• Started with 2 hours indepth interviews and projective techniques, make people talk about QSR in a way they never have [now @Zebrabites is listening]
  • Take qual work into quant work
  • Used cluster analysis, factor analysis, no magic there [shocking, most people like to think their analysis is unique when it really isn’t 🙂 ]
  • Thought they had “big” covered but they didn’t; restructured so they had a pillar focusing on this area; they had focused on flavours not world of big and meaty and humungous
  • They went barhopping and restaurant visiting with menand their friends
  • Developed 4 to 5 years of pipeline out of this one area
  • Why go to Taco Bell? Sit and stay, waiting for paycheck, on the go, only the best meat, hungry man, fresh and tasty; these create a lot of profile information – demographics, visit motivators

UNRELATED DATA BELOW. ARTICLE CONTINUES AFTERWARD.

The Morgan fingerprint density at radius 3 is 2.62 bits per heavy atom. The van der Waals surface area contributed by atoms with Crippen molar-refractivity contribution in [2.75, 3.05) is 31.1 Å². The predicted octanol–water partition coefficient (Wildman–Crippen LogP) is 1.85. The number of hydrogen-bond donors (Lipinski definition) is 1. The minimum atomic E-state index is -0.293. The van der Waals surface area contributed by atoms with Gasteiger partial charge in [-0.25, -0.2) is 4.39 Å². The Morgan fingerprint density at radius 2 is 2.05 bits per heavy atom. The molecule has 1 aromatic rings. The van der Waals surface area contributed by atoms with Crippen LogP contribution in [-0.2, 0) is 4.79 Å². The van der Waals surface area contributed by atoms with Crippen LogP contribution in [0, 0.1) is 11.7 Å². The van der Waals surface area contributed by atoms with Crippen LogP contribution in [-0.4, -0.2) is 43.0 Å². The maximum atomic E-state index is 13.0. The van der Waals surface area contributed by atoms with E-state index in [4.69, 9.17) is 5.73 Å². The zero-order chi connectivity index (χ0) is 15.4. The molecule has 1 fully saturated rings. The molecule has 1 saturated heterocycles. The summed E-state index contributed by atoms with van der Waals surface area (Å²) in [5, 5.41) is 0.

• Plotted 56 of their menu items to see role and where there are gaps
  • “Live life large” Big fun, big events, big food
  • Led to Triple Steak, 5 buck box, L chalupa, volcano menu, fully loaded nachs; Their ads focus on how huge the food is.
  • [I think everyone wants Taco Bell for lunch after seeing a series of ads focusing on “Big”]
  • They realized they didn’t move fast enough on some of stages – snackwrap, quality. They still need to do beverages, breakfasts, hispanic needs
  • Success rate in 2010 was 80%, consumer based ideas, 90% success at height of program [Now THAT is increased ROI!]
  • Then she moved to Pizza Hut where the situation was the same. 50% success rate at beginning and they had to start all over

Why Women Rule the Web, Yahoo and TNS #Eso3D #esomar